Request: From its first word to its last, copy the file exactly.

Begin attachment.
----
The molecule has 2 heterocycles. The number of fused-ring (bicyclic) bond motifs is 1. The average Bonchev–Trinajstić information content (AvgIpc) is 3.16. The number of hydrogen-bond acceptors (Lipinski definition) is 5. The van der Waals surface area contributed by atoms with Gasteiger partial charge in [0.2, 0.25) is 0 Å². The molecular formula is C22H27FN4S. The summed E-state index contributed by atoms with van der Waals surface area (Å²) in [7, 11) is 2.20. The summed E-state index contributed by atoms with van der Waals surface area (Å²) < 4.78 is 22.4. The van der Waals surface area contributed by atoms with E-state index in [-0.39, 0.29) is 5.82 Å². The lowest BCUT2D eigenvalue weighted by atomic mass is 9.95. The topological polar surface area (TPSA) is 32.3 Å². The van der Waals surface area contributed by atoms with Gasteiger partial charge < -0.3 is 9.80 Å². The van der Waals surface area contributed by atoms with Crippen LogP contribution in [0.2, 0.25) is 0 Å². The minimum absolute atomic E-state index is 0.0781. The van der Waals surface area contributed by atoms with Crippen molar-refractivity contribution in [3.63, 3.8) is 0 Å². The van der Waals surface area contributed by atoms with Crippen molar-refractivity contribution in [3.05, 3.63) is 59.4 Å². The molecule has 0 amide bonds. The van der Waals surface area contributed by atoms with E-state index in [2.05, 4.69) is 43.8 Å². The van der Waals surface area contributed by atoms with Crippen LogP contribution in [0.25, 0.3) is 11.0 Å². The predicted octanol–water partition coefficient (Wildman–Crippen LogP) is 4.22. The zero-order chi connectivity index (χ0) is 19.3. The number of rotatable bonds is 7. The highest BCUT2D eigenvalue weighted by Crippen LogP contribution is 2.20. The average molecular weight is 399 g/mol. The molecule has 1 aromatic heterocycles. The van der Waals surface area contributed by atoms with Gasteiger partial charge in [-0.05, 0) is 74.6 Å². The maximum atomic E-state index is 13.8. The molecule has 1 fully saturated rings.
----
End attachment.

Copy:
The molecule has 2 heterocycles. The number of fused-ring (bicyclic) bond motifs is 1. The average Bonchev–Trinajstić information content (AvgIpc) is 3.16. The number of hydrogen-bond acceptors (Lipinski definition) is 5. The van der Waals surface area contributed by atoms with Gasteiger partial charge in [0.2, 0.25) is 0 Å². The molecular formula is C22H27FN4S. The summed E-state index contributed by atoms with van der Waals surface area (Å²) in [7, 11) is 2.20. The summed E-state index contributed by atoms with van der Waals surface area (Å²) < 4.78 is 22.4. The van der Waals surface area contributed by atoms with E-state index in [-0.39, 0.29) is 5.82 Å². The lowest BCUT2D eigenvalue weighted by atomic mass is 9.95. The topological polar surface area (TPSA) is 32.3 Å². The van der Waals surface area contributed by atoms with Gasteiger partial charge < -0.3 is 9.80 Å². The van der Waals surface area contributed by atoms with Crippen LogP contribution in [0.2, 0.25) is 0 Å². The minimum absolute atomic E-state index is 0.0781. The van der Waals surface area contributed by atoms with Crippen molar-refractivity contribution in [3.63, 3.8) is 0 Å². The van der Waals surface area contributed by atoms with Crippen molar-refractivity contribution in [3.05, 3.63) is 59.4 Å². The molecule has 0 amide bonds. The van der Waals surface area contributed by atoms with E-state index in [2.05, 4.69) is 43.8 Å². The van der Waals surface area contributed by atoms with Crippen LogP contribution in [0.25, 0.3) is 11.0 Å². The predicted octanol–water partition coefficient (Wildman–Crippen LogP) is 4.22. The zero-order chi connectivity index (χ0) is 19.3. The number of rotatable bonds is 7. The highest BCUT2D eigenvalue weighted by Crippen LogP contribution is 2.20. The average molecular weight is 399 g/mol. The molecule has 1 aromatic heterocycles. The van der Waals surface area contributed by atoms with Gasteiger partial charge in [-0.05, 0) is 74.6 Å². The maximum atomic E-state index is 13.8. The molecule has 1 fully saturated rings.